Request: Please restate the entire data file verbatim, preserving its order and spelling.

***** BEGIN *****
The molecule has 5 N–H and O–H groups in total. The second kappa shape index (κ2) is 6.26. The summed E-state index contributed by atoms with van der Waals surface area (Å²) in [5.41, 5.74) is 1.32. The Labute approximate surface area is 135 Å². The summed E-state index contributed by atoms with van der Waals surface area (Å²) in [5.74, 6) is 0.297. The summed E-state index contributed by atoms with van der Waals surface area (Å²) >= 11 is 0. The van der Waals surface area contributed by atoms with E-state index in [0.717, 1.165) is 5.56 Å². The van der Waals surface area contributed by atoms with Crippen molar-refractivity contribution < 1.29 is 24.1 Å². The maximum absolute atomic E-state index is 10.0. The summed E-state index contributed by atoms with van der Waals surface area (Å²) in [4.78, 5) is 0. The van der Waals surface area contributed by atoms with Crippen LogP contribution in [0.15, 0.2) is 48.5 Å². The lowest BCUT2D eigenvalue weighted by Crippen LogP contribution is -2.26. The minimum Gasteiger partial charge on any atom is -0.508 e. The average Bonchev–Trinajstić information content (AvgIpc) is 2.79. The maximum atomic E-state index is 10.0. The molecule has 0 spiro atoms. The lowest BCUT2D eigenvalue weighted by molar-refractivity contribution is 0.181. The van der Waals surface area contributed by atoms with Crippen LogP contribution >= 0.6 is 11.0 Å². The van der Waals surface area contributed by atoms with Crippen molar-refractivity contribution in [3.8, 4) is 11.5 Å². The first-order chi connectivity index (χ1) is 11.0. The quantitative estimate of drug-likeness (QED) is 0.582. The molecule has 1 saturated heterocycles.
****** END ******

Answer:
The molecule has 5 N–H and O–H groups in total. The second kappa shape index (κ2) is 6.26. The summed E-state index contributed by atoms with van der Waals surface area (Å²) in [5.41, 5.74) is 1.32. The Labute approximate surface area is 135 Å². The summed E-state index contributed by atoms with van der Waals surface area (Å²) in [5.74, 6) is 0.297. The summed E-state index contributed by atoms with van der Waals surface area (Å²) >= 11 is 0. The van der Waals surface area contributed by atoms with E-state index in [0.717, 1.165) is 5.56 Å². The van der Waals surface area contributed by atoms with Crippen molar-refractivity contribution < 1.29 is 24.1 Å². The maximum absolute atomic E-state index is 10.0. The summed E-state index contributed by atoms with van der Waals surface area (Å²) in [4.78, 5) is 0. The van der Waals surface area contributed by atoms with Crippen LogP contribution in [0.15, 0.2) is 48.5 Å². The lowest BCUT2D eigenvalue weighted by Crippen LogP contribution is -2.26. The minimum Gasteiger partial charge on any atom is -0.508 e. The average Bonchev–Trinajstić information content (AvgIpc) is 2.79. The maximum atomic E-state index is 10.0. The molecule has 0 spiro atoms. The lowest BCUT2D eigenvalue weighted by molar-refractivity contribution is 0.181. The van der Waals surface area contributed by atoms with Crippen LogP contribution >= 0.6 is 11.0 Å². The van der Waals surface area contributed by atoms with Crippen molar-refractivity contribution in [3.8, 4) is 11.5 Å². The first-order chi connectivity index (χ1) is 11.0. The quantitative estimate of drug-likeness (QED) is 0.582. The molecule has 1 saturated heterocycles.